DEMETRIS CHRISTOFIAS, President of Cyprus, said world stability and welfare had been threatened by the recent global economic and financial crisis. The world could only overcome such challenges, including disease, poverty and threats to the environment, through collective international action and not through economic nationalism. He said: “The most important lesson to be learnt from the financial crisis is that the economy cannot be seen in isolation from the needs of society.” The scope of the current turbulence was a manifestation of neo-liberalism and lawlessness in its strongest forms.
In its present negative state, globalization was driven by the pursuit of excessive gains whereby the rich were becoming richer and the poor were becoming poorer, he continued. More than halfway to attaining the Millennium Development Goals, the financial crisis was forcing States and institutions to rethink global priorities. The United Nations was the most crucial body to find solutions to the effects of the global financial crisis, he added.
The world was faced with numerous challenges, including climate change, human rights abuses, failure to protect the vulnerable, growing conflict, pandemics, the proliferation of weapons of mass destruction and growing conflict. He cautioned, “If we do not take measures now, we face the risk of extinction. We must take measures now. Tomorrow will be too late,” he said, stressing that December’s forthcoming Copenhagen Climate Summit must be a turning point in addressing catastrophic climate changes.
Turning to a military coup and foreign invasion in 1974, he said the United Nations had responded with key resolutions expressing the international community’s support to Cyprus. Those and other international legal instruments and resolutions gave his country help towards finding political solutions. He said that, one year ago, his country had embarked on intensive negotiations with the Turkish-Cypriot leader, Mehmet Ali Talat, in a common effort to end the division of the island. There had been some progress, though he admitted the two sides did not seem to be close to a final solution to the Cyprus question.
His country’s goal was to ensure the sovereignty, independence and unity of the common homeland for Greek-Cypriots and Turkish-Cypriots, and to restore human rights and basic freedoms of all peoples. Above all, Cyprus was committed to creating a United Federal Republic of Cyprus with two large autonomous regions, one Greek-Cypriot and the other Turkish-Cypriot.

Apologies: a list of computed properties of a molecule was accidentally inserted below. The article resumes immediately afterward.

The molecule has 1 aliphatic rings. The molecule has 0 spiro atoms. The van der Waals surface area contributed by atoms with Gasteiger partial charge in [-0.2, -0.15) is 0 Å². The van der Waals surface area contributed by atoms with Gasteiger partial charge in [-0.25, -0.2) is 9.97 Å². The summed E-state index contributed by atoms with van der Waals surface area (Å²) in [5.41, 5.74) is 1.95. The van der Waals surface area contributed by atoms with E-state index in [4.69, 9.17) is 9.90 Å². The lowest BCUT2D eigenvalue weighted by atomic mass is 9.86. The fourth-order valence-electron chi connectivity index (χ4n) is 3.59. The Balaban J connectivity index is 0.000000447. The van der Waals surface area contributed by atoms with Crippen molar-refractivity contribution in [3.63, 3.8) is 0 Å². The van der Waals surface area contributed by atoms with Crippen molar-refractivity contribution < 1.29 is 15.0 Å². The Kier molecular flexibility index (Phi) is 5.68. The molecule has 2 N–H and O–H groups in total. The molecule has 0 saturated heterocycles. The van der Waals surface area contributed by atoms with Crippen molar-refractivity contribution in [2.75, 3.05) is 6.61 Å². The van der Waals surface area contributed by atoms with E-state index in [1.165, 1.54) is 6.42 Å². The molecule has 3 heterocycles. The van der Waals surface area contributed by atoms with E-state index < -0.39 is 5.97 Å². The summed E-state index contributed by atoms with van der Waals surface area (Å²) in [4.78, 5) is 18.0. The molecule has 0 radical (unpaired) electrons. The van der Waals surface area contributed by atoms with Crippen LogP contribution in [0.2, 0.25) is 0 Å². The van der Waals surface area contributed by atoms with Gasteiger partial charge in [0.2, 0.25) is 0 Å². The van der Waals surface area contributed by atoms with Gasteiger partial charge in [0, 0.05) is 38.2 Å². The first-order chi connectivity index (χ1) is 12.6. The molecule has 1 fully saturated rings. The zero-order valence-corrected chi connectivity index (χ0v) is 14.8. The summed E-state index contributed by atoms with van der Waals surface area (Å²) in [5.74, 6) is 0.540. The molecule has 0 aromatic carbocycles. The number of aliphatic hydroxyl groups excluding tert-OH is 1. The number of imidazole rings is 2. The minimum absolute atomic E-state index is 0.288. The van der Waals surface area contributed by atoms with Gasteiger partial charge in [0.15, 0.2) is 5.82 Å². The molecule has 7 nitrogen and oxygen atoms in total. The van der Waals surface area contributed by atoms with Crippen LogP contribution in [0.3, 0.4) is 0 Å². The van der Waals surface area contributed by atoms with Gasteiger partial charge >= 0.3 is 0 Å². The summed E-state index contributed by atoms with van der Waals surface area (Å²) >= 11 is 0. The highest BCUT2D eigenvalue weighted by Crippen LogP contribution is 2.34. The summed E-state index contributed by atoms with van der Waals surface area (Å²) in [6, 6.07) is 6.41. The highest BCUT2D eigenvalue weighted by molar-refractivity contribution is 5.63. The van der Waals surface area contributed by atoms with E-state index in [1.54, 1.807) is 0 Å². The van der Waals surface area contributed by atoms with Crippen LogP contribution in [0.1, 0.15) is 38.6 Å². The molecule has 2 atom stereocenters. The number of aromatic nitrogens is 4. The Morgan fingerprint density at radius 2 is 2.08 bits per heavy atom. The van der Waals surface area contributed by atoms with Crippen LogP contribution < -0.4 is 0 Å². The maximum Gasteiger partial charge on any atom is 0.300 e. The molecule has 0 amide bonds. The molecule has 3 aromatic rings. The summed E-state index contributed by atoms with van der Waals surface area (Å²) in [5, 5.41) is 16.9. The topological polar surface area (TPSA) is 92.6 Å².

Despite his country’s efforts, Turkish-Cypriots, with Turkey’s support, continued to make proposals outside the framework of United Nations resolutions on Cyprus regarding termination of military occupation, the illegal confiscation of property and the presence of settlers. Possible acceptance of those proposals would ultimately lead to violation of international human rights treaties, as well as of the basic principles on which federations were built.
“Such a solution would be neither viable nor functional,” he cautioned, and expressed hope that Turkish-Cypriots would reconsider their position during a second round of talks. He added that the solution must be by the Cypriots, for the Cypriots, signalling that a mutual solution would be presented to the people as two referendums.
Since the 1974 invasion, Turkey had become a key player in finding a solution to the Cyprus problem and successful solutions still relied on its political will and policies. Contrary to its current confederation-oriented approach, he urged Turkey to contribute towards a dual federation in line with Security Council resolutions. It should resume normal relations with the Republic of Cyprus and recognize it in accordance with the European Union’s decisions.
He also said it was a paradox that Turkey, a member of the Security Council, did not recognize the Republic of Cyprus, and that it continued to occupy its territories for 35 years, undermining its unity and integrity, thus violating United Nations resolution 541 (1983), which recognized the sovereignty and independence of the Republic. That was illegal. Cyprus never sought hostile relations with Turkey, but it had to protect its sovereignty. It was prepared to resume talks with the Turkish Government and with the Turkish-Cypriot leader.